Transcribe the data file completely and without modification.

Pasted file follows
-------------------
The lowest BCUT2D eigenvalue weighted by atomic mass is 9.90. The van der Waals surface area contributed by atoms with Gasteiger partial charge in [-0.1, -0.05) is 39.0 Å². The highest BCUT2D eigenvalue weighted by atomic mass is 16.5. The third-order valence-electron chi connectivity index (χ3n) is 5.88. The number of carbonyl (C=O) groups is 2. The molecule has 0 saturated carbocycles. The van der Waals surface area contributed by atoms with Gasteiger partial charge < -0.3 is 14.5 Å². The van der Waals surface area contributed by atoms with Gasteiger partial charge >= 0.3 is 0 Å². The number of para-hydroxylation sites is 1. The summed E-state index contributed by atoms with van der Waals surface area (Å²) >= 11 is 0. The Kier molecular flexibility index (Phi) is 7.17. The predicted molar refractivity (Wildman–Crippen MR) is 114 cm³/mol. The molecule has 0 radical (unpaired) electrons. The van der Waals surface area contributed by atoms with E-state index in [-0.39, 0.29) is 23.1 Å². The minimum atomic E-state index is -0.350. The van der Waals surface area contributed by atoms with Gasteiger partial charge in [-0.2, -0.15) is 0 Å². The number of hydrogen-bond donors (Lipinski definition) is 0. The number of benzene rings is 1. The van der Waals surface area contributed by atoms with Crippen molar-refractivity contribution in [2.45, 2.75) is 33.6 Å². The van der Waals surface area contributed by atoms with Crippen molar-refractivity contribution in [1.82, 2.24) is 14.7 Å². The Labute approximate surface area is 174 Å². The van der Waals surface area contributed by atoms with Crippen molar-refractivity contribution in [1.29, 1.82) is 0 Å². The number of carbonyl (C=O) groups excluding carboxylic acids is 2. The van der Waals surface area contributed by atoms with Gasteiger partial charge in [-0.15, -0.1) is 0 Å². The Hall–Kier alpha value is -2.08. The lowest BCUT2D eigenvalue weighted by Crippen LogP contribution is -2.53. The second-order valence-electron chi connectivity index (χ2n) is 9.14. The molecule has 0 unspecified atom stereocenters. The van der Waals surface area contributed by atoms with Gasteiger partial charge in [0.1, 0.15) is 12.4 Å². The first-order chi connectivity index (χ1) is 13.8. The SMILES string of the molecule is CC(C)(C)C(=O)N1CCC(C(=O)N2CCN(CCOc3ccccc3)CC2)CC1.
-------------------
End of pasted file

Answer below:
The lowest BCUT2D eigenvalue weighted by atomic mass is 9.90. The van der Waals surface area contributed by atoms with Gasteiger partial charge in [-0.1, -0.05) is 39.0 Å². The highest BCUT2D eigenvalue weighted by atomic mass is 16.5. The third-order valence-electron chi connectivity index (χ3n) is 5.88. The number of carbonyl (C=O) groups is 2. The molecule has 0 saturated carbocycles. The van der Waals surface area contributed by atoms with Gasteiger partial charge < -0.3 is 14.5 Å². The van der Waals surface area contributed by atoms with Gasteiger partial charge >= 0.3 is 0 Å². The number of para-hydroxylation sites is 1. The summed E-state index contributed by atoms with van der Waals surface area (Å²) >= 11 is 0. The Kier molecular flexibility index (Phi) is 7.17. The predicted molar refractivity (Wildman–Crippen MR) is 114 cm³/mol. The molecule has 0 radical (unpaired) electrons. The van der Waals surface area contributed by atoms with E-state index in [-0.39, 0.29) is 23.1 Å². The minimum atomic E-state index is -0.350. The van der Waals surface area contributed by atoms with Gasteiger partial charge in [-0.2, -0.15) is 0 Å². The number of hydrogen-bond donors (Lipinski definition) is 0. The number of benzene rings is 1. The van der Waals surface area contributed by atoms with Crippen molar-refractivity contribution in [2.45, 2.75) is 33.6 Å². The van der Waals surface area contributed by atoms with Crippen molar-refractivity contribution in [1.82, 2.24) is 14.7 Å². The Labute approximate surface area is 174 Å². The van der Waals surface area contributed by atoms with Crippen molar-refractivity contribution in [1.29, 1.82) is 0 Å². The number of carbonyl (C=O) groups excluding carboxylic acids is 2. The van der Waals surface area contributed by atoms with Gasteiger partial charge in [-0.15, -0.1) is 0 Å². The Hall–Kier alpha value is -2.08. The lowest BCUT2D eigenvalue weighted by Crippen LogP contribution is -2.53. The second-order valence-electron chi connectivity index (χ2n) is 9.14. The molecule has 0 unspecified atom stereocenters. The van der Waals surface area contributed by atoms with Gasteiger partial charge in [0.1, 0.15) is 12.4 Å². The first-order chi connectivity index (χ1) is 13.8. The SMILES string of the molecule is CC(C)(C)C(=O)N1CCC(C(=O)N2CCN(CCOc3ccccc3)CC2)CC1.